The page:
[0027] A exemplary implementation of the present invention enables (1) archiving and playing streamed video data segments while additional stream segments are being transmitted to the client for archiving and playback and (2) VCR-type operations. Thus, for example, while received segments are being played by the client, unreceived segments are being transmitted to the client. To enable such functionality, the server preferably receives and processes instructions or commands sent by the client and responds accordingly.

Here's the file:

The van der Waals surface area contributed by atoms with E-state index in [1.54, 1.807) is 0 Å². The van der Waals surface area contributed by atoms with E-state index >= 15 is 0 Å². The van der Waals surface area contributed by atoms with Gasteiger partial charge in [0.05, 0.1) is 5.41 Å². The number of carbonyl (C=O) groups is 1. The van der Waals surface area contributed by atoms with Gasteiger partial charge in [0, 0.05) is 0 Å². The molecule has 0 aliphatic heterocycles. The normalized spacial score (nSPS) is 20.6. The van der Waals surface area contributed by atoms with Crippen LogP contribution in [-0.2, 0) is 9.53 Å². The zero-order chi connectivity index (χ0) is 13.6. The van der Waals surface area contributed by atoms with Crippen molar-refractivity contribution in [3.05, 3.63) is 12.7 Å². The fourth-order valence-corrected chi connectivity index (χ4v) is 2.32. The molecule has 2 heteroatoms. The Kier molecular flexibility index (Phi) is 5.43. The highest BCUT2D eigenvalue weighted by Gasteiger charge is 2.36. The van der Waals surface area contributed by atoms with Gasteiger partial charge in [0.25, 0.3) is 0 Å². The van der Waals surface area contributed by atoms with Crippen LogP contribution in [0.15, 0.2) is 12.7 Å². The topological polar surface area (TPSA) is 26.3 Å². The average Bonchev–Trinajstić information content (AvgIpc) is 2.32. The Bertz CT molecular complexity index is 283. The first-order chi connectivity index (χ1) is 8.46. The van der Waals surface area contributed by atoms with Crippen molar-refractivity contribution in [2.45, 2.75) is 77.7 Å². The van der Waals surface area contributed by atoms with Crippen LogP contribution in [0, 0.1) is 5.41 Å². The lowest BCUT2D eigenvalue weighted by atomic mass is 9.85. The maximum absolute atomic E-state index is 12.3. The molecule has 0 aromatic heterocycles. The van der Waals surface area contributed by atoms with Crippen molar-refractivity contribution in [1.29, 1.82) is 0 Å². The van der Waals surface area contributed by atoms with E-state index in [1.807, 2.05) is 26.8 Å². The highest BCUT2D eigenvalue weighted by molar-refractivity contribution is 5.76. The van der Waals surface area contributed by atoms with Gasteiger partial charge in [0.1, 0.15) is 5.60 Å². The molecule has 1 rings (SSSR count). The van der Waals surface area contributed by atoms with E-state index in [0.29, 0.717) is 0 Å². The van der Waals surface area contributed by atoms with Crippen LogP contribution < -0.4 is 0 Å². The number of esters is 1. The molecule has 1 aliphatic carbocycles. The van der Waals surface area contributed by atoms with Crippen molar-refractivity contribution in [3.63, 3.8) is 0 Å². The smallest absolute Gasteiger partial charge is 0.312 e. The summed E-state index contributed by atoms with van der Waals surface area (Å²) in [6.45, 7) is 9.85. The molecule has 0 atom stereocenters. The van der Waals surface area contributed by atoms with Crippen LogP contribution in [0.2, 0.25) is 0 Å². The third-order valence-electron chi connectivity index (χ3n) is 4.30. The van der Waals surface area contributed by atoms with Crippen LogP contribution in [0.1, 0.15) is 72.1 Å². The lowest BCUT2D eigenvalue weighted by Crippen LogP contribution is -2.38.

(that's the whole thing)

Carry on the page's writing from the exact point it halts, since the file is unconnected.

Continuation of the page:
[0028] In an exemplary implementation, a client may maintain two distinct data channels (i.e., separate logical and/or physical communication paths) with a server, such as (1) a COM channel for communicating requests and responses between the server and client and (2) a media channel for receiving streamed video data from the server 620. Each channel preferably maintains a Transmission Control Protocol/Internet Protocol (TCP/IP) connection with the server. The TCP layer manages the disassembling of a data unit (e.g., a message, data stream segment or file) into smaller packets (or datagrams) that are efficiently transmitted and routed over the network and the reassembling of received packets into the original data unit. The IP layer handles the address part of each packet so that it reaches the intended destination. Use of the TCP/IP protocol helps to ensure that every packet sent by the server is received by the client. The client may use another protocol to interface with a network access provider as an intermediary. For example, the client may use a Serial Line Internet Protocol (SLIP) or Point-to-Point Protocol (PPP) to encapsulate IP packets so that they can be sent over a transmission medium to a network access provider's system without departing from the scope of the present invention.